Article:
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How do I Choose the Right Dog?

Choose the Right Dog

How do I Choose the Right Dog?

by Dr Gretta Howard

There are so many different breeds of dog to choose from that it can be very difficult to come to a decision. Here are a few important points to help you decide on which dog to bring into your family.

Size of dog

Gone are the days where dogs spend the majority of their life in the backyard alone. These days, dogs are treated as part of the family and taken for daily walks for exercise. A backyard is not essential for owning a dog, however if you have an apartment, a smaller breed of dog is more practical. Dogs that are too small can be a potential trip hazard for elderly owners but a dog too big could be difficult to handle on a lead. Larger dogs mean larger food and veterinary costs too, so pet health insurance should be a consideration depending on your circumstances.

Exercise level

It’s vital to check the energy levels of your preferred breeds of dog. For example, working dogs, such as a Kelpie or a Border Collie, need a lot of exercise and stimulation and are unsuitable for busy working families who do not have much spare time to devote to their dogs. When working dogs are bored and left alone for long periods, they may be inclined to search for some “home entertainment” and may become destructive (eg pull washing off the clothes line).

Dogs that are very active and strong such as Labrador Retrievers are probably unsuited to the elderly, especially if the owner has reduced mobility due to arthritis.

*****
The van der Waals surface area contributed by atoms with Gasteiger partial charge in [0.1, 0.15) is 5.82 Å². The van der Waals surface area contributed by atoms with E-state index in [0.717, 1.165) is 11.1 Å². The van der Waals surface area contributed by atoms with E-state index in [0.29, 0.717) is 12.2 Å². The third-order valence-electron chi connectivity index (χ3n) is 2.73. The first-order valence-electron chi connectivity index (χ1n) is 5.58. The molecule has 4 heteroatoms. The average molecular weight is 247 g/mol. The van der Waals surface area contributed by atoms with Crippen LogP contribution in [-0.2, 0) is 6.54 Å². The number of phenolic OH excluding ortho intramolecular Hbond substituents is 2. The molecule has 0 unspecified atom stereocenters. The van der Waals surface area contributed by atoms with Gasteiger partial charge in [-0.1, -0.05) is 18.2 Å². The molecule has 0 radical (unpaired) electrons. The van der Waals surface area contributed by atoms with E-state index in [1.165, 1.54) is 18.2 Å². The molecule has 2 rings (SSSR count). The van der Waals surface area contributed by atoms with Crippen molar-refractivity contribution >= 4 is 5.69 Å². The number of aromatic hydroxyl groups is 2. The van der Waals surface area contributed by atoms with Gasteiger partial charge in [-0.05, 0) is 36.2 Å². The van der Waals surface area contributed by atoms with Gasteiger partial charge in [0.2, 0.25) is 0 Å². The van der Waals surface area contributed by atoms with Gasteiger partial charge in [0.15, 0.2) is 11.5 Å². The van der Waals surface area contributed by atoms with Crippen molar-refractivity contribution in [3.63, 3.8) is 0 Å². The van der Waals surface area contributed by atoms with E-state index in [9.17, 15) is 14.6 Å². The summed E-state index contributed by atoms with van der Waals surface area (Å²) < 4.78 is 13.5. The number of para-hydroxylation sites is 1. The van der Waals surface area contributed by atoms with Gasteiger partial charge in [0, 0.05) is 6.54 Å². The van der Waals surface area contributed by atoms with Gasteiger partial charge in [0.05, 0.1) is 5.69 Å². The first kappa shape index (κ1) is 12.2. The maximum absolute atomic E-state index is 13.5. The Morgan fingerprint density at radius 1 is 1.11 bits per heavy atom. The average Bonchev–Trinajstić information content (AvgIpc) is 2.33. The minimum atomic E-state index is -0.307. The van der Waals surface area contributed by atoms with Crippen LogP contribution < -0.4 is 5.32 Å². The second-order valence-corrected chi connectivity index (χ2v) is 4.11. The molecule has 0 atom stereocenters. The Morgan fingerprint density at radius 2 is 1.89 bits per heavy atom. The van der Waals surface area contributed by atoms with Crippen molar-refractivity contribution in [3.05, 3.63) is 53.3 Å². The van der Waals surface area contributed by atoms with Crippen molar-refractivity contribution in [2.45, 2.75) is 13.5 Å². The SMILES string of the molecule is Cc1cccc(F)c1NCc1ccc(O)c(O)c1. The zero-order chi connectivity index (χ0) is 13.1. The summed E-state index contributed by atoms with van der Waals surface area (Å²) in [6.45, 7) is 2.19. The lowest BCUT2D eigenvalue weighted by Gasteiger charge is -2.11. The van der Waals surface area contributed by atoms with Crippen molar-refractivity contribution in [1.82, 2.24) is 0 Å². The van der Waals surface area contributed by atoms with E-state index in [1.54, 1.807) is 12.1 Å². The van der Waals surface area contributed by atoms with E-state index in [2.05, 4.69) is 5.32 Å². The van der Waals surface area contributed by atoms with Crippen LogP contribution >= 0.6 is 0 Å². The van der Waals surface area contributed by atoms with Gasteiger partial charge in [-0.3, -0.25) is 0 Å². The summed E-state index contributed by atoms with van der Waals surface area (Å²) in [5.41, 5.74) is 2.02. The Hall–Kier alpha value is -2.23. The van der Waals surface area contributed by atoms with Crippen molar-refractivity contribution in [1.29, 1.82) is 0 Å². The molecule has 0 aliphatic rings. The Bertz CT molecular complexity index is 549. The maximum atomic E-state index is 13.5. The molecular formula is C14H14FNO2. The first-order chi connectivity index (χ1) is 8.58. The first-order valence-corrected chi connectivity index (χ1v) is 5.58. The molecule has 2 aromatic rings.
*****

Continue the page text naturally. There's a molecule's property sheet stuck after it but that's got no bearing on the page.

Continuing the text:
Contrary to popular belief, Greyhounds tend to enjoy a slow stroll and are happy to laze around the house, as long as they have your company! Have a look at https://www.gapnsw.com.au/ for more information about adopting a Greyhound.

Grooming requirements

Many prospective dog owners are focussed on purchasing a non-shedding breed, such as a Poodle Cross (eg Cavoodle, Schnoodle, Labradoodle), but are unaware of the grooming requirements which are significantly higher than a short-haired breed. Long-haired breeds are likely to require grooming every 4-6 weeks, which is something to take into account in terms of time and costs involved. When all considered, you may prefer to simply vacuum around the house twice a week.


Sydney has hot summers so if you are not planning to keep your dog in air-conditioned comfort, then Arctic breeds, such as Siberian Huskies or Malamutes are not ideal. Their long coats also put them at an increased risk of tick paralysis as the length of hair makes ticks very difficult to find and remove.



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